The 2020 Census Will Ask About Same-Sex Marriage, & It's A Huge Step Forward For Families

The United States is now two years away from taking its next census, the mandatory, every-10-years questionnaire that collects data about American households. And while it might not seem all that exciting, it's actually really important: census data is used to determine things like federal funding allocation, as well as the number of seats each state should have in the House of Representatives. The difficulty? The outcome ultimately depends on the specific questions asked, and up until now, the questions haven't been very useful. But the 2020 census will ask about same-sex marriage explicitly for the first time ever, according to Pew Research, and in addition to being a much-needed step towards ensuring accurate statistical information about LGBTQ Americans, it's also a way of finally recognizing and validating same-sex marriage rights, and the needs of same-sex couples and their children.

It's hard to believe that there is still such a lack of accurate data about same-sex couples and families in the United States — it's been nearly three years, after all, since same-same marriage finally became legal nationwide, and even that felt hugely overdue. Technically, the United States Census Bureau has been publishing data about same-sex households as far back as the 2000 census, according to Five Thirty-Eight, but it hasn't ever been all that accurate: in the 2010 census, for example, it's thought that more than one-quarter of the number of couples categorized as being in same-sex relationships actually weren't, and the demographic information collected also didn't actually match up with state-level marriage records.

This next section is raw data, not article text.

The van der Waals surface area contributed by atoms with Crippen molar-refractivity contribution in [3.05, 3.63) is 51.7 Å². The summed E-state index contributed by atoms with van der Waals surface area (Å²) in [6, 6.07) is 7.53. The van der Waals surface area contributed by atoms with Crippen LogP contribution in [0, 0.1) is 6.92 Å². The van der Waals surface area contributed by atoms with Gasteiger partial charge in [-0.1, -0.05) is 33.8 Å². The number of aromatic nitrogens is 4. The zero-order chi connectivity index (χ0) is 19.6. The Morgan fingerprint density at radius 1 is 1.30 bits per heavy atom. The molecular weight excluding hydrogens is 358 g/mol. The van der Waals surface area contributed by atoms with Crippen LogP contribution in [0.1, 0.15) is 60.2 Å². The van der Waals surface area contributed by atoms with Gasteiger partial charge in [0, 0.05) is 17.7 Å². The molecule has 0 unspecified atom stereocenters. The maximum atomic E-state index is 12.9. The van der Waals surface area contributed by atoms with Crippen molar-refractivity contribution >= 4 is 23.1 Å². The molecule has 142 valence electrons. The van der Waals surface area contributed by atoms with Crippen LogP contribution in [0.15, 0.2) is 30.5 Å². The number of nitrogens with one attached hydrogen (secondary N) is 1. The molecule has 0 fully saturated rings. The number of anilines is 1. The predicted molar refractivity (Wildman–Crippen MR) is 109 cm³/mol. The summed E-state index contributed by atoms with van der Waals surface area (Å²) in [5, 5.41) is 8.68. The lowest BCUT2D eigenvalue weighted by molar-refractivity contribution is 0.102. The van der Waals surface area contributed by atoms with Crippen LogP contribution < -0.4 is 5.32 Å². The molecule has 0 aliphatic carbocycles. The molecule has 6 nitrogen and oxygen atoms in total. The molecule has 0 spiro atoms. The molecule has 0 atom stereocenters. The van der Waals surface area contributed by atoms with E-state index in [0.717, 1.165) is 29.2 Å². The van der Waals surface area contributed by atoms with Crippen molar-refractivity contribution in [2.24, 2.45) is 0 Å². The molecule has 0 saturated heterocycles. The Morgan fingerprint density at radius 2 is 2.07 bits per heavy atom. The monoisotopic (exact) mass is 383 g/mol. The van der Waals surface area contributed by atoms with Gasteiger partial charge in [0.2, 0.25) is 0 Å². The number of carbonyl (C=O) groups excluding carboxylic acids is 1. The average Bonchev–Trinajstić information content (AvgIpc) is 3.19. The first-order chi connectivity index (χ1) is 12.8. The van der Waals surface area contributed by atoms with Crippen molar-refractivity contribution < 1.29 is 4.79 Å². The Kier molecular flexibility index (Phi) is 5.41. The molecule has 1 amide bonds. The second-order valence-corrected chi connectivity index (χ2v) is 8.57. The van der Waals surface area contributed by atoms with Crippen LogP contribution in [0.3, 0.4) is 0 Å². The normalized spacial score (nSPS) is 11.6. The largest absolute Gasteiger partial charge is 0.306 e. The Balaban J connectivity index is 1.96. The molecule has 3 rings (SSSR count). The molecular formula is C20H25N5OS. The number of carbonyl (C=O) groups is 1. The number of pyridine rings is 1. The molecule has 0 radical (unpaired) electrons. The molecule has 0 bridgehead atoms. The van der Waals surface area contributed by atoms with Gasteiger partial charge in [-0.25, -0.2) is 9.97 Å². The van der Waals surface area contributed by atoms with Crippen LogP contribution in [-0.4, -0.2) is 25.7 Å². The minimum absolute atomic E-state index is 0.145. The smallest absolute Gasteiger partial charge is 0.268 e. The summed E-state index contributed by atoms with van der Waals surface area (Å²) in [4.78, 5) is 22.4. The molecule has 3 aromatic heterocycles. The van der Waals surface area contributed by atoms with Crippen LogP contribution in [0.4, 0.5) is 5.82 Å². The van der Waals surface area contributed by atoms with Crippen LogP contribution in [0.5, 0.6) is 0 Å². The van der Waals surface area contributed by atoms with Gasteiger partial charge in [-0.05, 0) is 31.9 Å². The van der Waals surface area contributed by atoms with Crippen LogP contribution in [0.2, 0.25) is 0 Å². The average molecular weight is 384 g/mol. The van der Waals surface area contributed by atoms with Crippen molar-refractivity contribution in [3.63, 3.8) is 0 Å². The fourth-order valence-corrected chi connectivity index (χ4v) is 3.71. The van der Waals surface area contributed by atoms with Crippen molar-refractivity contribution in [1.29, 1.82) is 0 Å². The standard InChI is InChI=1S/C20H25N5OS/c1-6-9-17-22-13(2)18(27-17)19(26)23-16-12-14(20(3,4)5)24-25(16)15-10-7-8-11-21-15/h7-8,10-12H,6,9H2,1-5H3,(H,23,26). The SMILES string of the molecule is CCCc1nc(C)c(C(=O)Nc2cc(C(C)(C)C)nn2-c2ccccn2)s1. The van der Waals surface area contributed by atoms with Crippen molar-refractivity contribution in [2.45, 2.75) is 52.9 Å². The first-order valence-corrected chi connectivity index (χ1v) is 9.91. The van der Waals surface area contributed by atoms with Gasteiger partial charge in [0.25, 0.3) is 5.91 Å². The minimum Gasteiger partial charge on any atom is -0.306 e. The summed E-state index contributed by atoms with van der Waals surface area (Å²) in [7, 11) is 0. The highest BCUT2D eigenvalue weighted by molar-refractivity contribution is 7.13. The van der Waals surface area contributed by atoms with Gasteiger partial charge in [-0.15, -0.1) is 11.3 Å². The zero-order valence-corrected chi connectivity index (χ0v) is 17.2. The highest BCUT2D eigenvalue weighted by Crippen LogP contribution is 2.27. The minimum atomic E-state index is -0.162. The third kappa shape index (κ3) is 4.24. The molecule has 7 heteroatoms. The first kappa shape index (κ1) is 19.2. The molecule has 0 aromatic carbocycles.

In other words? If you're in a same-sex marriage in the U.S., the government doesn't actually have accurate information about who you are, where you live, or what your needs may be. Raising kids with your same-sex spouse? In 2014, the Williams Institute at the UCLA School of Law estimated that between 2 million and 3.7 million children in the United States have an LGBTQ parent, but that may not be reflected accurately in census data if your relationship status was incorrectly categorized. And given that the census determines how social programs are funded, the lack of information means that the needs of same-sex families can't be properly represented. As former Census Bureau director Kenneth Prewitt explained to LifeHacker in 2017,

[The] data gathered in the decadal census, determines, for example, whether new schools are opened or current schools are shut down. Transportation grants and education grants, among others, are distributed proportionally ... If you’re trying to govern a society and respond to citizen needs, you’ve got to know who they are, what their conditions are, and where they are.

That's true regardless of sexual orientation, but given the struggles same-sex couples have faced to even have their marriage rights acknowledged, the need to be included accurately definitely matters. As openly-gay former San Francisco Supervisor Scott Wiener explained to TIME in May 2016,

For decades our struggle has been to stop being invisible. When you don’t have data about a community, at times it can seem like the community doesn’t exist.

So what will the updated census ask specifically? Though the 2010 census, same-sex couples and opposite-sex couples had the option to indicate that their partner was either their "husband or wife" or "unmarried partner," the 2020 census, according to Pew Research, will now be offering four separate check boxes: "opposite-sex husband/wife/spouse," "opposite-sex unmarried partner," "same-sex husband/wife/spouse," or "same-sex unmarried partner."

As much as that might be an important step for same-sex families though, there is still a long way to go before all LGBTQ Americans are properly counted by the census. That's because the 2020 census still won't include sexual orientation or gender identity questions for each individual, according to NPR, which means that single or transgender people — as well as any other couples that don't specifically fit into either the "same-sex" or "opposite-sex" partner boxes — will be left out.

Despite the importance of the data it collects, the United States Census certainly seems to lag behind when it comes to reflecting the reality of American families and households today. And while it's encouraging to know that the information from the 2020 Census will at least provide a more accurate depiction of same-sex couples than ever before, it seems pretty clear that there is a long way to go before LGBTQ Americans can expect the United States Census to actually include them the way it should.